“Blood will have blood…”
😀 😀 😀 😀
Back in the last days of high school, Kit Owens became friendly with new girl, Diane Fleming. Beautiful, intelligent Diane encouraged Kit to rise above the modest ambitions she had for herself, and instead set her sights on gaining a scholarship to study biology at university. But Diane also told Kit a secret – something so shocking it ended their friendship and has haunted Kit ever since. Now Kit is working as a postdoc for Dr Severin, a scientist both girls had admired and been inspired by. All Dr Severin’s team are hoping for a coveted spot on a new study she’s beginning, into PMDD – Premenstrual Dysphoric Disorder – an extreme form of PMT. But suddenly Dr Severin announces she’s taking on a new team member. Kit is appalled to discover that her old friend Diane is now to be her colleague and rival. Old secrets turn into new nightmares…
I always love the way Megan Abbott writes about the hormone-driven intensity of teenage girls and their friendships, but I’m also glad she’s beginning to take her girls into womanhood too in her last couple of books. This follows the almost ubiquitous pattern of current thriller writing of having sections set in past and present (with the past written in past tense and the present in present tense, which is at least slightly more appropriate than some uses of the annoying present tense). It also has a touch of “that day” syndrome (where the narrator keeps referring ominously to something that happened in the past), though in this case the reader is told what happened that day reasonably early on – before I got to full tooth-gnashing, Kindle-hurling mode, although it was close. Kit, of course, is an unreliable narrator. Surprisingly, despite all these stylistic clichés, I enjoyed the book, which is a tribute to Abbott’s writing.
There’s very little I can say about the plot without spoilers. I found the setting of a biology lab intriguing – it feels very well researched and believable, as Abbott shows the teamwork that is essential but also the rivalries for the limited number of grant-funded positions that offer the best opportunities for break-through research and professional triumph. PMDD is a syndrome I hadn’t heard of before, and is mostly peripheral to the plot. But Abbott employs it as a kind of vehicle for using female biology as a theme, with much – too much – concentration on blood. There’s a kind of feeling of throwback to the days of women being perceived as witchy and dangerous because of their dark sexuality. Personally I felt Abbott over-egged that aspect a bit – her adult women seemed to be as intense as her adolescents and, while she clearly wasn’t intending this, it felt to me almost as if she were suggesting that her professional women were all driven to the point of obsession, with an odd unstated link to their femaleness as the root cause. It didn’t ring wholly true to me, though it made for a nicely warped and scary story.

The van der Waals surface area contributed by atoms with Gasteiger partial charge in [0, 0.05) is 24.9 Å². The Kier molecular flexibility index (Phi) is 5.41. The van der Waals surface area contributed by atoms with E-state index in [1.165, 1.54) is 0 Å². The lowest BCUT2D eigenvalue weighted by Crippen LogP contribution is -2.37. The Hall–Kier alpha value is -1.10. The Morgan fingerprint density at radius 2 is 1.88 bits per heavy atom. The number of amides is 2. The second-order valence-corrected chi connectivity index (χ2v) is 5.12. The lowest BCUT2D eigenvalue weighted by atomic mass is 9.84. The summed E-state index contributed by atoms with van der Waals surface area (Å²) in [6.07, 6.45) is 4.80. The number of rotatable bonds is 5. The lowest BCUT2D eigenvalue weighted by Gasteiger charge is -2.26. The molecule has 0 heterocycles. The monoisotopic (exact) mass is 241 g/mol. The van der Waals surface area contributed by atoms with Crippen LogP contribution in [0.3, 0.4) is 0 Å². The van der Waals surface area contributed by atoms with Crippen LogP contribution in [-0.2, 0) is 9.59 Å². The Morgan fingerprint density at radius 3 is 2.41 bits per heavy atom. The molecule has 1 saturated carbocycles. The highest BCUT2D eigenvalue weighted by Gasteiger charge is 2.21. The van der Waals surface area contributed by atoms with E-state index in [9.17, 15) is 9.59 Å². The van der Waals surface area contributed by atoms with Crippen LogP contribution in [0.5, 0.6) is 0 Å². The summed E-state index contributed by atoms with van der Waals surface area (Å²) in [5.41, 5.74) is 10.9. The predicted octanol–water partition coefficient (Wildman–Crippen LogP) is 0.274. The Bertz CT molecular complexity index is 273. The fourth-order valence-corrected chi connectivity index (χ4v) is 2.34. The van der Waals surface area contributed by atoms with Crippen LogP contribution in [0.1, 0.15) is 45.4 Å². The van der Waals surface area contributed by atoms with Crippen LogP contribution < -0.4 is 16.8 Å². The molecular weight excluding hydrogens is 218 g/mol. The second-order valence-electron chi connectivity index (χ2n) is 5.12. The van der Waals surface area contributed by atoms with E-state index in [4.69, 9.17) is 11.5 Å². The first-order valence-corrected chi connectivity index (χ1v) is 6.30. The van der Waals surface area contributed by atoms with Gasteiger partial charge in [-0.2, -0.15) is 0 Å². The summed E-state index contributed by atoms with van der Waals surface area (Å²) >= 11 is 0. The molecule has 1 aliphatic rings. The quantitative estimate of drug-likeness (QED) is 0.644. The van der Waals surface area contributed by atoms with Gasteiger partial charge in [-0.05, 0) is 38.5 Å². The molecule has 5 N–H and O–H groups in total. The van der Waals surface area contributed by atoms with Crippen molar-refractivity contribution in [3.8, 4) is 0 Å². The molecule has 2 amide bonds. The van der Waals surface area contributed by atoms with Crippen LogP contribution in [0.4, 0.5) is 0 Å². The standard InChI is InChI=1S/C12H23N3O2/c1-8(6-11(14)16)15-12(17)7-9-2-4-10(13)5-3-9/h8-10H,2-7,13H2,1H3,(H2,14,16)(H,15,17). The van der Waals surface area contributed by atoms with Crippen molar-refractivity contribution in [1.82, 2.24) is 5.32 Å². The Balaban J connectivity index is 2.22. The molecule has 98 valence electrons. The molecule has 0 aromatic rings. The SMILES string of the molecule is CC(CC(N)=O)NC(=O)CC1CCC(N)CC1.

Did I find the plot credible? Well, no, not in the end. But the things that went over the line for me only happened very near the end, so didn’t spoil my enjoyment while reading. As usual, there were one or two twists too many, but that’s another of these laws of contemporary crime writing, sadly. The employment of all these current trends – the present tense, the unreliable first person narrator, the incredible twists, the past/present storyline – prevented me from loving this quite as much as some of her earlier books. But the quality of the writing, the excellent pacing, and the interesting plot and setting meant that as usual Abbott kept me reading well into the wee sma’ hours, so despite my criticisms I recommend it as a thoroughly enjoyable read!
PS I know I’m a tedious pedant but… the past and present sections are headed Then and Now. Fine – simple, clear and means the reader is never left confused. Plus, Now gives some excuse for present tense. Imagine my pedantic surprise then to discover that the final section of the book is headed Ten Years Later. Ten years later than now? You mean, in the future? Are we seeing it through a crystal ball in Divination class? Or do you mean Now is ten years ago – in which case it really can’t be Now, can it? Words matter. Don’t they?
NB This book was provided for review by the publisher, Picador.